First cathedral carving, Bishop Cretin’s letter among archivist’s favorite finds

| February 26, 2015 | 0 Comments
Celeste Raspanti, cathedral archivist, is the centennial’s chairwoman. Dave Hrbacek/ The Catholic Spirit

Celeste Raspanti, cathedral archivist, is the centennial’s chairwoman. Dave Hrbacek/ The Catholic Spirit

Every morning, Celeste Raspanti walks through the Cathedral of St. Paul’s “secret door.”

The brown slab of metal is not visible from the street or even the sidewalk marking the perimeter of the grand edifice.

Situated near the northeast corner of the church, it leads to the balcony of Msgr. Ambrose Hayden Hall, where decades of cathedral history are stashed in dozens of cardboard boxes that Raspanti works feverishly to sort and organize.

Five years into the task, Raspanti now knows the cathedral and its storied history like the back of her hand.

Interesting and sometimes obscure details roll off the tip of her tongue, making clear that this 86-year-old parishioner is the right person to be organizing the archives.

Some of the items she is now organizing will be on display starting March 15, in conjunction with the 100th anniversary of the first Mass celebrated at the cathedral on March 28, 1915. She serves as the year-long centennial celebration’s chairwoman.

In 2010, this former School Sister of St. Francis, retired University of St. Thomas professor and playwright of works including “I Never Saw Another Butterfly” plunged into the task of managing the archives for Father Joseph Johnson, then rector of the cathedral. He asked her to take on the job in preparation for the centennial anniversary of the first Mass, celebrated by Archbishop John Ireland.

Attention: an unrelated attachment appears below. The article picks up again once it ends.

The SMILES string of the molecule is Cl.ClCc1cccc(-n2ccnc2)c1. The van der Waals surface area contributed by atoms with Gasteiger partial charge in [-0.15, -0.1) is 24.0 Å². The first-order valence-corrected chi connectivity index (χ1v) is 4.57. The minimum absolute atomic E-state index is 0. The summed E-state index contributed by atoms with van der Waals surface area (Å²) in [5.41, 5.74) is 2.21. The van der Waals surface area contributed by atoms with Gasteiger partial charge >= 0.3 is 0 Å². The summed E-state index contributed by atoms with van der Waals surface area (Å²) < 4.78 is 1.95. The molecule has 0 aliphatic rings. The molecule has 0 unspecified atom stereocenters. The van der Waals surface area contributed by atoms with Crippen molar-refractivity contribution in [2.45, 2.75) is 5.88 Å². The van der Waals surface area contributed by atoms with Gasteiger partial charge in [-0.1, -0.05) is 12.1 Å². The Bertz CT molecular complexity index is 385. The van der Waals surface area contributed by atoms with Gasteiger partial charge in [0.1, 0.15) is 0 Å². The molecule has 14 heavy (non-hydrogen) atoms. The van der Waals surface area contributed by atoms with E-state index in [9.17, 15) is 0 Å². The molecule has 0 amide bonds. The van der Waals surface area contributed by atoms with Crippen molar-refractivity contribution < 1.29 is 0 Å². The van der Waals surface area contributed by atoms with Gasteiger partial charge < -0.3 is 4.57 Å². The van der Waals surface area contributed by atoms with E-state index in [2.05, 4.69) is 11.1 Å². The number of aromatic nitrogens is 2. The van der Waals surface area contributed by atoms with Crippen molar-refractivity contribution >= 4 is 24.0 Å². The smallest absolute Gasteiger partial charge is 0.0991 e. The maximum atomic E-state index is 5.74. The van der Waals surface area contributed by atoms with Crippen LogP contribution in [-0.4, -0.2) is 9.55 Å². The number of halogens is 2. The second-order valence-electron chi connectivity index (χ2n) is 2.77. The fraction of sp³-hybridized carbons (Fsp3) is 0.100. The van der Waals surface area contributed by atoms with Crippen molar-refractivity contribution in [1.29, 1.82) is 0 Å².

She was well qualified, having served as a cathedral tour guide for 15 years prior to that.

A volunteer, she devotes 40-plus hours a week.

The altar used at the first Mass is on display in a centennial exhibit. Dave Hrbacek/ The Catholic Spirit

The altar used at the first Mass is on display in a centennial exhibit. Dave Hrbacek/ The Catholic Spirit

Fascinating discoveries

Some people would have been intimidated by what they discovered in the cramped balcony of Hayden Hall. Not Raspanti. She saw not mountains of chaos, but boxes brimming with opportunity.

“The most fascinating and interesting part of this is the organization [of historical materials] and finding the history of the cathedral,” she said. “Monsignor Hayden, who was a historian, kept everything. We have letters from [Archbishop] Ireland, we have letters from Archbishop [Austin] Dowling, we have letters from [Archbishop John] Murray. I can’t tell you what an excitement it is to open [the boxes].”

One of her favorite finds was a letter signed by Bishop Joseph Cretin, the first bishop of St. Paul who came in 1851.

She also goes beyond the boxes and Hayden Hall to acquire historical objects.

“The best was this gavel that was carved from one of the logs from the original chapel of St. Paul, 1841,” she said. “I started five years ago tracking this thing down.”

With the help of another volunteer, Larry Summer, who has professional historic preservation experience, she connected with Minnesota Historical Society staff, which found it in the Minnesota History Center basement and agreed to loan it to the cathedral for the centennial display.

Another find was a small metal bank given to children during the construction of the cathedral. Dozens were handed out, with children encouraged to fill them with change and donate the contents to the construction of the cathedral.

Raspanti is giddy when talking about the cathedral. She can toss out facts few, if any, others know.

“One day, I decided I was going to count all the saints in the cathedral, and all the angels,” she said. “We have 1,028 angels, and I know where every single angel is in the cathedral.”

She also noted there are 93 saints in the building. When she passed along these important details to a staff member, the response was, “Celeste, you need to get a life.”

No, she insisted, she already has one. It is lived in the basement of the building she loves, and she would have it no other way.

“I’ve got a good life,” she said. “My head is good, my heart is good, my knees are bad. Two out of three isn’t bad.”

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Category: Cathedral Centennial